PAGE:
The decade following World War II turned into golden one for artists and specifically for emerging photographers, spurred on in their ambitions by the pioneering photography of Ansel Adams. He served as a role model and teacher for the young men and a smattering of women who vied to attend the California School of Fine Arts between 1945 and 1955.
Adams founded the school, later renamed the San Francisco Art Institute, in 1945 and hired contemporary Minor White to chair its photography department. Other notables including Adam’s friend Imogen Cunningham, Dorothea Lange, Edward Weston and Lisette Model joined as faculty.
Photographs made during that decade at the San Francisco school form the core of the current Laguna Art Museum exhibition “The Golden Decade: Photography at the California School of Fine Arts, 1945-55.”
The exhibition is based on a recently published coffee table book by the same title. It is curated by photographers Ken and Victoria Whyte Ball and John Upton and the museum’s executive director Malcolm Warner. The couple edited the book.
Given the number or photographs, many of them platinum prints made with large format cameras, the show is worth more than just one visit.
Evidently the above mentioned masters whose work is also represented here taught their students well. For example, Dorothea Lange’s photographs of Depression-era field workers illustrate hardscrabble lives of migrant workers, mostly Caucasian at the time, and also resilience and a will to survive. (White Angel Breadline, San Francisco,” 1932” and “Homeless Family, Oklahoma,” 1938.) White is represented by the dramatic “Point Lobos,” 1948 and Adams by “Yosemite Falls,” 1947 and others. And then there’s Weston, whose contact prints were made minus an enlarger. Note one of his famously sensuous peppers.
Cunningham (“My Father at 90” 1936) made it her mission to mentor the few women students, such as Pat Harris. Her 1950 photograph juxtaposing a freestanding white townhouse against a dark industrial structure stands out as a simple but dramatic composition. (“San Francisco” 1950)
Lee Blodget’s image of a rusty wreck of a car before a dilapidated cabin underscores prevailing economic conditions in a region that now counts itself among the wealthiest in the nation.
The same holds for Eliot Finkel’s “Boots,” and Blodget’s beautifully composed shot of workers stringing electric wire in “California, c 1948.” Work then was as hard to do as it was to get.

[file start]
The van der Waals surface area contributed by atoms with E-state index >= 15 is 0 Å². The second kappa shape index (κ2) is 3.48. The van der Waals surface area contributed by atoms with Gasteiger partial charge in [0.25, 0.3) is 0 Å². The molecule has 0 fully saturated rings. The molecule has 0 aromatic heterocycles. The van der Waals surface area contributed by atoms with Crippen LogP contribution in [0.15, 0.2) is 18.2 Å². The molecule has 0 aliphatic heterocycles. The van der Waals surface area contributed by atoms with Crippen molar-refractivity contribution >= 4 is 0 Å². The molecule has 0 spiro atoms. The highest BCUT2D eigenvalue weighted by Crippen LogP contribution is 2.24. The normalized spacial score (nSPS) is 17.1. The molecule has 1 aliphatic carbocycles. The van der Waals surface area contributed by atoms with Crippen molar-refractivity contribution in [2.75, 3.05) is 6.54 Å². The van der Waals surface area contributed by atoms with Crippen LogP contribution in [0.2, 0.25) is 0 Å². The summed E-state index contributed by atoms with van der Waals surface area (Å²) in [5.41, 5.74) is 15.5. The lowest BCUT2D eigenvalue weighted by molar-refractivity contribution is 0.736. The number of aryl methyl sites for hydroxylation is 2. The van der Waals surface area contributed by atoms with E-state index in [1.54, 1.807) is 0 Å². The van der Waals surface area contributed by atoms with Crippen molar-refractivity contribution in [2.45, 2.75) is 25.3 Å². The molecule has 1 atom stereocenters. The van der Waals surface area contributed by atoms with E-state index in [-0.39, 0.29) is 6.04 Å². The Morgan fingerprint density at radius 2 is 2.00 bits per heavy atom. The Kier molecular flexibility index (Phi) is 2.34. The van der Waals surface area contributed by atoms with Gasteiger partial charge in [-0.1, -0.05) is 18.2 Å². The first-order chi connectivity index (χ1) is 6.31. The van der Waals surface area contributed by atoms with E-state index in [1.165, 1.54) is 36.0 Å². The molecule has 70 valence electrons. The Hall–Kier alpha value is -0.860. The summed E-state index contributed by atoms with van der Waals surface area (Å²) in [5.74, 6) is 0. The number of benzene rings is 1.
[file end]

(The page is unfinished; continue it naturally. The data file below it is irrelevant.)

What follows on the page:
What adds to the show’s appeal is that audiences get a chance not just to see beautifully composed and crafted photographs, but also a taste of history.
Joe Humphreys’ shot of two nuns in full habits, rarely seen today, stands out. We can deduce from the women’s joyous expression that they not only enjoyed their lifestyle but the prevailing art of the time.
David Johnson, the only African American photographer here, trained his lens on his own, then segregated community. Reportedly he wrote Adams, requesting admission to CSFA and found it prudent to mention that he was a “Negro.” Adams wrote back that it made no difference and found him a spot.
Johnson’s “Dancing in the Joint in the Bayview District,” evokes sounds of jazz and laughter, and his street shot taken in the Fillmore District has an energetic vibe and yes, parking was a bear even then. Geraldo Ratto found similar inspiration in the neighborhood that shows refreshing ethnic diversity, and George Wallace’s shot “Laughing Boys” also falls into that category.
So what was it that made the decade so important for artists and photographers? Droves of young soldiers returned from serving in the Pacific theater and Europe during World War II. They were eager to re-integrate themselves into civilian society by learning new skills and occupations. To help them, Congress passed the GI Bill in 1944, giving them education and other economic benefits. The downside was, as Harris states in her book bio, few were women vets. Women students such as she, had to work their way through school, often married and employed at the same time.
But, as photographs by Charles Wong attest, the young men were ready to embrace multiple benefits of state-side life. “Friendly Fire,” 1951 shows two sailors trying to chat up two young women who are not exactly eager to join them. “Untitled” 1950s shows that at least one soldier or marine had better luck.
Altogether, this well-edited show offers visual fare and food for thought to seasoned photographers and those new to the medium. With all works in black and white, it’s also a welcome change from a color-saturated world. What’s more, the book offers yet more than the show: With spare use of technical jargon, save for descriptions of the masters’ innovations, such as the Zone System, it offers insight into the lives of the students, many of whom went on to become “names” themselves.
One hopes that the museum will continue to provide a platform for photography as an art form and a means of serious communication in an age of smartphones and selfie-sticks.